Return to KyTea
This is a toolkit for using active learning and partial annotation to do efficient domain adaptation.
One of the most attractive points of KyTea is that it is able to be adapted to new domains easily. In particular, as KyTea can be learned form partial annotations, it is possible to achieve good results with less annotation than previous methods. Traditional full annotation for word annotation takes the following form:
この 時期 の 中心 人物 は 、 風穴 延昭 で あ る 。
It can be seen that a space is placed between all words (where a word boundary exists), and there is no space where no word boundary exists. However, in order to do this, a whole sentence must be annotated at a time, while in this sentence there is only one word that is difficult to segment: "風穴." When using partial annotation, we are able to annotate only this difficult word and skip the rest of the words:
こ の 時 期 の 中 心 人 物 は 、|風-穴|延 昭 で あ る 。
Here, a pipe "|" indicates that a word boundary exists, a hyphen "-" indicates that word boundaries don't exist, while a space " " indicates a section that we have not yet annotated.
Before starting on domain adaptation, you must first install KyTea, then download and un-tar the following file.
Most Recent Version KyTea Domain Adaptation Toolkit v. 1.1
Please take the following steps to get ready to start annotating. Note that all files should be in the UTF-8 encoding.
KYTEA=$PATH_TO_KYTEA_BIN/kytea TRAIN=$PATH_TO_KYTEA_BIN/train-kyteaIf KyTea is installed in your default path (it can be run by just typing "kytea)" then there is no need to modify these lines.
GEN_CORPORA="-full data/BCCWJ.word"Included in the package is a Wikipedia corpus, which we are able to distrubte under the Creative Commons License. However, it is extremely small, and the results were automatically generated and corrected very simply by hand, it cannot be considered 100% correct. We recommend that you replace this with any high-quality language resources that you have at your disposal. In particular, the "Balanced Corpus of Contemporary Written Japanese (BCCWJ)" has extremely high quality annotations over a fair number of domains, so we recommend it for use with KyTea.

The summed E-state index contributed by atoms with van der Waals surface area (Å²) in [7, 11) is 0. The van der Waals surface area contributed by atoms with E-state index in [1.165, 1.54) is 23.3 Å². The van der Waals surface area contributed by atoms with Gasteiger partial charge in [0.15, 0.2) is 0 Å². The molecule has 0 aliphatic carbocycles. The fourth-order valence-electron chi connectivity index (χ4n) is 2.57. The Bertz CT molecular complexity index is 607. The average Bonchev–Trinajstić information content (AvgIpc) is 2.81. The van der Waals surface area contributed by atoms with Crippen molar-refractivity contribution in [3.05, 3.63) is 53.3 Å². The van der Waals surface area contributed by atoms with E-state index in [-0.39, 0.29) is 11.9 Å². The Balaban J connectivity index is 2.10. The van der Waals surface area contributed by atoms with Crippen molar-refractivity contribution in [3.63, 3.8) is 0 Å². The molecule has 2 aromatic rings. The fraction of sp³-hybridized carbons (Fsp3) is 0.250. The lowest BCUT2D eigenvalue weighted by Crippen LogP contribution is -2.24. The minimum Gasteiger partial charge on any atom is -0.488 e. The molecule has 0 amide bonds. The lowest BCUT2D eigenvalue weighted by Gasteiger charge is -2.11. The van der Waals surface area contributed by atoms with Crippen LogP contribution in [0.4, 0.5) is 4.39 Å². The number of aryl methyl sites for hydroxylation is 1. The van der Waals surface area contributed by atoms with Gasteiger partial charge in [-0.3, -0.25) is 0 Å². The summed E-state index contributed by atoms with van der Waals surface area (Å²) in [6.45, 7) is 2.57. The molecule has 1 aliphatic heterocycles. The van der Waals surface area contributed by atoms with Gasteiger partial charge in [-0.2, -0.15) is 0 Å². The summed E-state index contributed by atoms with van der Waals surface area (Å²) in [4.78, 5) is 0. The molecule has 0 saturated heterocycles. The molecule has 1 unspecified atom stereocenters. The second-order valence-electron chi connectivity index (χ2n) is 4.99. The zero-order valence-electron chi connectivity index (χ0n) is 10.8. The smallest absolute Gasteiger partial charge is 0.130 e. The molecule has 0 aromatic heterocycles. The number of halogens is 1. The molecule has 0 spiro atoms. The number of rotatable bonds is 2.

DICTS="-dict data/dict-1.txt -dict data/dict-2.txt"There are several things to note here. First, if it is possible to use a large, high-quality dictionary that matches the segmentation standard (for example, UniDic), this will greatly improve the segmentation accuracy compared with when one is not used. Second, unlike previous methods for morphological analysis, KyTea is able to use other dictionaries that don't necessarily match the segmentation standard of the corpus without decreasing accuracy. For example, if you have an in-domain dictionary that includes compound words, this can still be used to improve accuracy.
Once you have finished preparing, it is time to start annotation. If you follow the 3 steps below 5-50 times you will notice a large increase in accuracy on your target domain. Of course, more is better, but you will get diminishing returns.
[user@machine]$ ./makemodel.shThe file in work/XXX.mod (where XXX is a number) is the model trained using all the resources that you have finished annotating.This step takes approximately five minutes, but more or less depending on the size of the corpora that you are using.
[user@machine]$ ./saveannot.shIf you get an error such as 「Double boundary ' |' at XXX」 this means that you made a mistake annotating line XXX, so check to make sure that you inserted only one boundary character " ", "|" or "-" between each text character. saveannot.sh will need to be run one more time after this. Once this step is finished, return to step 1.
After you have finished annotating, you can find the fruit of your labors in the save/ folder. The file XXX.wann with the highest number is the file containing all sections annotated in this process. You can use this for later KyTea training using the "-part save/XXX.wann" option.
Return to KyTea
Last Modified: 2011-2-16 by neubig